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  • Andy

    Member
    December 2, 2020 at 1:09 pm

    I think it’s time to shatter the myth and mystique of dimension.

    I’ve come realize something very fundamental. No one knows what the hell dimension means. Not even me entirely until this very moment. It’s been staring at us forever, but I do think we ever appreciated the depth of the mathematical truth.

    I know that statement is true, because for years I’ve been asking the question. How do we define dimension? I felt stupid asking the question, because I thought it was something I should just know. String theory readily works in multiple dimensions. Quantum physics talks regularly about hidden dimensions and parallel universe. We have erroneously (and arguably I suppose) viewed space as 3D. I honestly did feel stupid asking the question. To my surprise, no one seemed to be able to answer the question coherently. And I thought I was the one having the issue, so I stopped asking.

    There is no definition of what constitutes dimension in physics anywhere.

    What is dimension?

    A dimension mathematically only represents one thing. It’s a finite line segment. On one end of the line, we have a minimum state, and on the other end, we have a maximum state.

    For example:

    0|————————–|1

    That’s a mathematical dimension. Simple enough to understand.

    There are 3 fundamental dimensions that make up the universe, space, time, and motion, and those dimensions subdivide into separate, or equal but opposite dimensions.

    For the total universe, I inserted space into the middle. Space can either exist, or not exist. If either state existed on its own, that state would be absolute. There would be nothing else. That’s not what we observe, because we exist.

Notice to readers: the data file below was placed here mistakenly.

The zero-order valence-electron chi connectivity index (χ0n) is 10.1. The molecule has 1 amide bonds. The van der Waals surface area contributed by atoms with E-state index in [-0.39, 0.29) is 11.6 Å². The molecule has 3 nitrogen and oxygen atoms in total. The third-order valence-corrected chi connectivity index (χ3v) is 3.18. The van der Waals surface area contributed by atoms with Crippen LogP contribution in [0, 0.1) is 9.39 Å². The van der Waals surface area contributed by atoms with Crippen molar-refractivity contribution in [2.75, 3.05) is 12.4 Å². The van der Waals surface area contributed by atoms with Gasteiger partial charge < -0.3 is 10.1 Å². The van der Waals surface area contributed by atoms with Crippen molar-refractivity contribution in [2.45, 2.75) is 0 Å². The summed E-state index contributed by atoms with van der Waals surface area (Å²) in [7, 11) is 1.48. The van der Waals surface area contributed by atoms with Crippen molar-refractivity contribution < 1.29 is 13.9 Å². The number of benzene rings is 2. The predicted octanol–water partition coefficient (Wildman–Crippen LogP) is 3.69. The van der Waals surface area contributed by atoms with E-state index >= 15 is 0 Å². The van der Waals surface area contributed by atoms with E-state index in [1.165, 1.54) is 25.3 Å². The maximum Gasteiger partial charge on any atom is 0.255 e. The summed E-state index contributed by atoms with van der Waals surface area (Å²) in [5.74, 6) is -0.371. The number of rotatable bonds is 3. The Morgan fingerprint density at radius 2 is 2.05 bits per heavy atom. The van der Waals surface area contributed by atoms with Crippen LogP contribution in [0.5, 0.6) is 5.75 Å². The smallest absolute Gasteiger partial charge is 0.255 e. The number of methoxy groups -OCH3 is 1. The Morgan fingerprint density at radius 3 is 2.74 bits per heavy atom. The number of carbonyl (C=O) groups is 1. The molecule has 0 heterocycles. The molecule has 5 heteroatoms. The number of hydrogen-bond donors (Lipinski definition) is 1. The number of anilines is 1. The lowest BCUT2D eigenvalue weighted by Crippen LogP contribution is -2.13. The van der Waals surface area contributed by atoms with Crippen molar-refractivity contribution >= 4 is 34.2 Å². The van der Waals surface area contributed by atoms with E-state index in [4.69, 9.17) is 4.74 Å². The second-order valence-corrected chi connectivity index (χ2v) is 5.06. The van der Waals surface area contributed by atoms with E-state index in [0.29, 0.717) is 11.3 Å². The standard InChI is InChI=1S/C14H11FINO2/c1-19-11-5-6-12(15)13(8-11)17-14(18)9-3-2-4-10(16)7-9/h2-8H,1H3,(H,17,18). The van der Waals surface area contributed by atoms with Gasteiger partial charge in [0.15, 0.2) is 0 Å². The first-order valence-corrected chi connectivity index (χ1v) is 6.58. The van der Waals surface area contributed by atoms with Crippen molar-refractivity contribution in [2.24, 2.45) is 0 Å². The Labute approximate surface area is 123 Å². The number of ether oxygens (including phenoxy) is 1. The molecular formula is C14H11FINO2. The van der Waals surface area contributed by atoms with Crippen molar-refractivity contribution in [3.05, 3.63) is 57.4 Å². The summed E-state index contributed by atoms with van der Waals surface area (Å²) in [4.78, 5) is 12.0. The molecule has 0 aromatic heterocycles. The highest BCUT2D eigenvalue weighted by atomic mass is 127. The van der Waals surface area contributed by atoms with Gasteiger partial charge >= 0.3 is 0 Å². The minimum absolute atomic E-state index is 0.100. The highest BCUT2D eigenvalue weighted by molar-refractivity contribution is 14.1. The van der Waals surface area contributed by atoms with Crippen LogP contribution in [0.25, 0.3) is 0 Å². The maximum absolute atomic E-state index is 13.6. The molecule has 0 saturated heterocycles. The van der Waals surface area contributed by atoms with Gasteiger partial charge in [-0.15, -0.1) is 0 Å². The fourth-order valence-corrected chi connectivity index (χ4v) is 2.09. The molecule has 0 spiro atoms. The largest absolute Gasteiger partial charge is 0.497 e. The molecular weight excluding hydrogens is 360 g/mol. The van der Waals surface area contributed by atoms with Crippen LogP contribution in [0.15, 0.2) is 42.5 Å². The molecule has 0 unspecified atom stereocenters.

|1|–>–space–>–|0|

    Space is the top dimension, because it represents the material universe. Everything depends on space to exist. For a universe to exist within space, space needs to do something.

    Space needs mass for a universe to exist, so I added expansion and contraction.

    1|–>–contraction–>–|0 (matter)

    1|–<–expansion–<–|0 (space we traverse)

    Mass alone doesn’t mean anything without energy, so we need to add motion:

    0|–>–acceleration–>–|1 (matter)

    0|–<–deceleration–<–|1 (space we traverse)

    Then we must be able to perceive everything, so we insert time.

    1|–>–time fast–>–|0 (matter)

    1|–<–time slow–<–|0 (space we traverse)

    That could be considered 6 dimensions out of 1. These are the base fundamental dimensions that make up our reality. None of these can either be created nor destroyed. They are what drives existence.

    We can say the universe is 3D, but really, even that’s probably wrong in hindsight.

    The universe is an amalgamation of a multitude of sub dimensions, all subdivided from the base set. Each one of those sub-dimensions becomes important in understand the universe, from the physical world, to the cognitive world, to the emotion world, to the biological world, etc. The list could go on and on, depending on what it is we’re trying to understand. Dimensions are the variables in the problem. Understanding the state of each dimension helps us solve problems.

    For example:

    1|–>–cold–>–|0

    1|–<–hot–<–|0

    1|–>–short–>–|0

    1|–<–long–<–|0

    1|–>–uncertainty–>–|0

    1|–<–certainty–<–|0

    1|–>–entropy–>–|0

    1|–<–negentropy–<–|0

    1|–>–compress–>–|0

    1|–<–decompress–<–|0

    We could go on categorizing difference dimensions from this point, into things like, cognitive dimensions, emotional dimensions, physical dimensions, material dimensions, perceptual dimensions, etc., etc.

    I must question uncertainty as a principle in quantum mechanics. That’s more of a cognitive or emotional dimension, not really a physical property. It’s a contradiction in terms as a principle. Are we absolutely certain we are absolutely uncertain? It seems a little unproductive to me. The tail wagging the dog. A circular argument.

    Another thing I notice is that these sub-dimensions have an orientation. And they should.

    It’s ironic, because I can’t even see length, width, or height, as meaningful dimension. Short/long pretty much defines all of them. How we put multiple lengths together in a math problem is what becomes important in understanding the problem. Space isn’t really 3D, it’s 1D, but it has scale due to expansion and contraction. That’s what defines as something tangible. And with an arbitrary length, width and height, we can perceive what that scale means in relationship to something else. Its scale can define density, or its motion can define temperature, etc. There is a lot of facets to sub-dimensions.

    This is a new line of thought for me, so I’m still sorting it out in my mind.

    But it makes perfect dense. We’re multi sub-dimensional beings in a multi sub-dimensional universe derived from space, time and motion.

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